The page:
Wednesday, April 21, 2004

Search for Persian Wars relics intensifies

A team of more than two dozen Greek, Canadian and American experts is seeking the remains of 1,000 or so triremes, both Greek and Persian, as well as hundreds of support vessels. The hunt is alluring, they say, because the sea is far more likely than land to have preserved artifacts from the Persian Wars. The victorious Greeks, who named them, saw the series of battles as a defining moment: the defeat of a ruthless state that had enslaved much of the known world from the Balkans to the Himalayas.
A team of more than two dozen Greek, Canadian and American experts is seeking the remains of 1,000 or so triremes, both Greek and Persian, as well as hundreds of support vessels. The hunt is alluring, they say, because the sea is far more likely than land to have preserved artifacts from the Persian Wars. The victorious Greeks, who named them, saw the series of battles as a defining moment: the defeat of a ruthless state that had enslaved much of the known world from the Balkans to the Himalayas.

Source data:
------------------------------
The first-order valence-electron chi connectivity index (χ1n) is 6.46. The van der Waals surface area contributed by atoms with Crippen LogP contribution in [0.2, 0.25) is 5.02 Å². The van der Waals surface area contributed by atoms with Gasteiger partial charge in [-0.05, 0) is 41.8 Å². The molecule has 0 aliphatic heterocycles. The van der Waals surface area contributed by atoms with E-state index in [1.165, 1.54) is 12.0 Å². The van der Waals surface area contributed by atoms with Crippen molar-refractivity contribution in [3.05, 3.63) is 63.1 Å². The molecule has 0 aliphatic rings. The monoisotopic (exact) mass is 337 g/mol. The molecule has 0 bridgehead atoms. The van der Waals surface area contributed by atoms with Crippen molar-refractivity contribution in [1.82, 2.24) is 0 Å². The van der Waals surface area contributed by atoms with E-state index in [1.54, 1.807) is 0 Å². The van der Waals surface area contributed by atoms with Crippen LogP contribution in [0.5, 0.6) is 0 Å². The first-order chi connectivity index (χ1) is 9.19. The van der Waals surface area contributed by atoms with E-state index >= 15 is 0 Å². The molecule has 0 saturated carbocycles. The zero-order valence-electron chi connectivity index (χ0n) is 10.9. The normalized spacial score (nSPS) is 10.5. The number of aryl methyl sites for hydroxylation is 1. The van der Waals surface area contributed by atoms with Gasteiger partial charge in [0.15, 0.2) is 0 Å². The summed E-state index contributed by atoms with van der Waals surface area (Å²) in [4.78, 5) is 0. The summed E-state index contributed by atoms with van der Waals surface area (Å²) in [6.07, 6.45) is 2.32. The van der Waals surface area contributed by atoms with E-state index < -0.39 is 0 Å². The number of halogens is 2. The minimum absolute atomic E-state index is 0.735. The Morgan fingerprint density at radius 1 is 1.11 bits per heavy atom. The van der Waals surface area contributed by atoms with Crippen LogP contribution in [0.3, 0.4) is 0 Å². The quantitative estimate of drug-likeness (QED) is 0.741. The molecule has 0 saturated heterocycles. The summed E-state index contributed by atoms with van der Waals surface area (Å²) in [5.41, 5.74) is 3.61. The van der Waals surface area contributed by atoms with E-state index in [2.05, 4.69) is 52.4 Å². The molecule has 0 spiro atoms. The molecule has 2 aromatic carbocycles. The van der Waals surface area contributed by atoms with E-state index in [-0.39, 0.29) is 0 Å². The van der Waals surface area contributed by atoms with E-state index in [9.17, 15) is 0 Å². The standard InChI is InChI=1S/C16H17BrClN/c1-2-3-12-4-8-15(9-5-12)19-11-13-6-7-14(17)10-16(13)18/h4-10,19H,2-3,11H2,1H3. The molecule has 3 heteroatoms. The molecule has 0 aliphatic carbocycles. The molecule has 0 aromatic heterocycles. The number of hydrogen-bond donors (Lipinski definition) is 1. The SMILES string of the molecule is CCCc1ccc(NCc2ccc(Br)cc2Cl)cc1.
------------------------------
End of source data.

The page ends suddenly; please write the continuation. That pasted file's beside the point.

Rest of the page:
Last year, the team, working off Mount Athos in the northern Aegean, found tantalizing hints of what may be the first of five sunken fleets. Next month, the experts plan to return to the site and survey the seabed for the remains of ancient ships, arms and armor. Especially, they hope to find the bronze rams from trireme bows, which are considered more likely than wood to have survived ages of neglect.

Some scholars believe that the triremes were unballasted and always floated when broken up, allowing their recovery or disintegration far from the disaster site. Dr. John R. Hale, an archaeologist from the University of Louisville, said that idea conflicted with the testimony of Herodotus and Thucydides, another Greek historian, who in describing lost triremes routinely used the Greek word for "sink," as in the sun sinking below the horizon.

Dr. Hale added that even if swamped triremes did sometimes float, the prows of broken ones might have sunk, pulled down by the weight of the ram's bronze sheath. And as ships broke up, especially in fierce storms, they would probably have spilled hosts of valuables.

"Their cargo of weapons, armor, tools, coins and treasure, sacred talismans, containers for provisions, plates and drinking cups, insignia granted by the king, seal stones, tablets and all the rest," he said, "would have plunged immediately to the bottom of the sea."